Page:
There is a streetlamp outside my bedroom window that gets me every time. I know it’s there. I know it’s but a man-made globe perched atop a metallic cylinder. Yet, every time I do a double take, ready to gaze in awe at a glowing full moon.
Tonight our true satellite is in that phase somewhat like a toenail clipping, and it glows a pale orange in our frozen Vermont sky.
Whether it be the moon or a mere streetlamp, I am always drawn to glowing orbs in the sky.
One of the towns I have spent some good amount of time in is Texas’ own outlaw child Austin. Austin is the only town in the world known to still use a system of “moon towers”. Moon towers were a popular alternative to streetlamps in the late 1800s, and are much like they sound, a bright globe atop a tower, much higher than the average streetlamp. They were favored because they spread light over more distance from their high perch.
Last I checked, 17 of the original 31 towers still grace the Lone Star state’s evening sky, although it’s been a few years since I passed through. I do recall the wonder that its residents still breathe when talking about these glimmering landmarks. The moon towers are just a breathtaking as the moon. Just like my streetlamp.
The light, any light, glowing in the sky is enough to stop me in my tracks. Human-made or heaven-sent. Light is one of the most wonderful gifts that we seldom fully appreciate. It gives meaning to sight, allows every other object in our path to be revealed, but it is also a gift entirely by itself.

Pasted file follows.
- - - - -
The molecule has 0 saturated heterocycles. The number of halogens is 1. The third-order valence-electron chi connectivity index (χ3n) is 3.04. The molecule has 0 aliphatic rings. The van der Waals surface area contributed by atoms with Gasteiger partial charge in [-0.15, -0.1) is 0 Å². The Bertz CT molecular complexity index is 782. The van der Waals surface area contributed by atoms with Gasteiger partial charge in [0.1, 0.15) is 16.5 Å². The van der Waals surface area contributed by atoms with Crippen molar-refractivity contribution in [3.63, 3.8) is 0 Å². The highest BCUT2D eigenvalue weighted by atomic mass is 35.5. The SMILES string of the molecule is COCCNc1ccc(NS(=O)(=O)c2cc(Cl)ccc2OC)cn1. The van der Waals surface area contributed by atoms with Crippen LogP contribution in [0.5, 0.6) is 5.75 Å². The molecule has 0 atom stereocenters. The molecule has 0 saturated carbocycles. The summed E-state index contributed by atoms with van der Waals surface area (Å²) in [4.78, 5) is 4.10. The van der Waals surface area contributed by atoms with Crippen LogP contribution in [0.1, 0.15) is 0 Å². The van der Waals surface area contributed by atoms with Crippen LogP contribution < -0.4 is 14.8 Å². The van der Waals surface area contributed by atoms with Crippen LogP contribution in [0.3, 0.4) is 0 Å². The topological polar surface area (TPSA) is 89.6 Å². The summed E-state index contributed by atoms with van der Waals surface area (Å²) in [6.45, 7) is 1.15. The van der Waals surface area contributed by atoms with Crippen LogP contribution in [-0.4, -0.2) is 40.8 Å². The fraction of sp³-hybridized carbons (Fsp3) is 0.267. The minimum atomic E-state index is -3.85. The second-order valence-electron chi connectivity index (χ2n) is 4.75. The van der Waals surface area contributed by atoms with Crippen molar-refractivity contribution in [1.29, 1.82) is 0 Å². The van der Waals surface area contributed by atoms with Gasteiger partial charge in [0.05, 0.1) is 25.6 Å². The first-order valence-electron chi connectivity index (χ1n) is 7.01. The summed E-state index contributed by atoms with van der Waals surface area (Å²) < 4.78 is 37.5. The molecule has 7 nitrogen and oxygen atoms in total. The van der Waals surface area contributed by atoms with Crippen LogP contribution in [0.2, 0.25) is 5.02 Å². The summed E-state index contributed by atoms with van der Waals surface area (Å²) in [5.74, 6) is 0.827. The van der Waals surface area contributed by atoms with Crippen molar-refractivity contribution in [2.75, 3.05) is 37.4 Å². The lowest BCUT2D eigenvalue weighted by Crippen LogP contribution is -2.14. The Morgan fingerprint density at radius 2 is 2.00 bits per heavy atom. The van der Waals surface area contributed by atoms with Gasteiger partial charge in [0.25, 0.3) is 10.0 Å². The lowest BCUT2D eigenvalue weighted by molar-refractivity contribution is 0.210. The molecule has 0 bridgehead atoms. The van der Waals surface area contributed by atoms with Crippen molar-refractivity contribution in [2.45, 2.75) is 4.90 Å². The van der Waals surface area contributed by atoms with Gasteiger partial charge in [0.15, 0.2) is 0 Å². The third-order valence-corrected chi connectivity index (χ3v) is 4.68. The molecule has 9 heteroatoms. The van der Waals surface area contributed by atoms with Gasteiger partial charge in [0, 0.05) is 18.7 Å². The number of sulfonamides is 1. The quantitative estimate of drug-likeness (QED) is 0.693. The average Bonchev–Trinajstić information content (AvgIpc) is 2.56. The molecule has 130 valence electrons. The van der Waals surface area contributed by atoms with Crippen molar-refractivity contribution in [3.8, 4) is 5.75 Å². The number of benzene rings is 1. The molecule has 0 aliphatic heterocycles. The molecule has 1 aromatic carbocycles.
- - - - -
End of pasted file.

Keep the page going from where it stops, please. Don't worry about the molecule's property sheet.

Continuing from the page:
Today in the fields, we were harvesting leeks, and a friend said that as a child, before she went to sleep, she used to visualize the inside of a flame, because she had read about it in a Roald Dahl book. It’s a beautiful idea, but perhaps one to extend to all things. So much of what we choose to observe in this life is refracted, reflected or dispersed. We seldom take the time to truly see the inside.
My friend said that visualizing the inside of the flame allowed her to escape the terror of nightmares. Perhaps there’s more to it than only this. What if we tried to see the insides of all things, not through dissection, rather through careful and continued attention. Maybe we could remove the terror from more than just our dreams. Our attention is also a great gift, and we are always giving it to something. Why not shoot for the moon?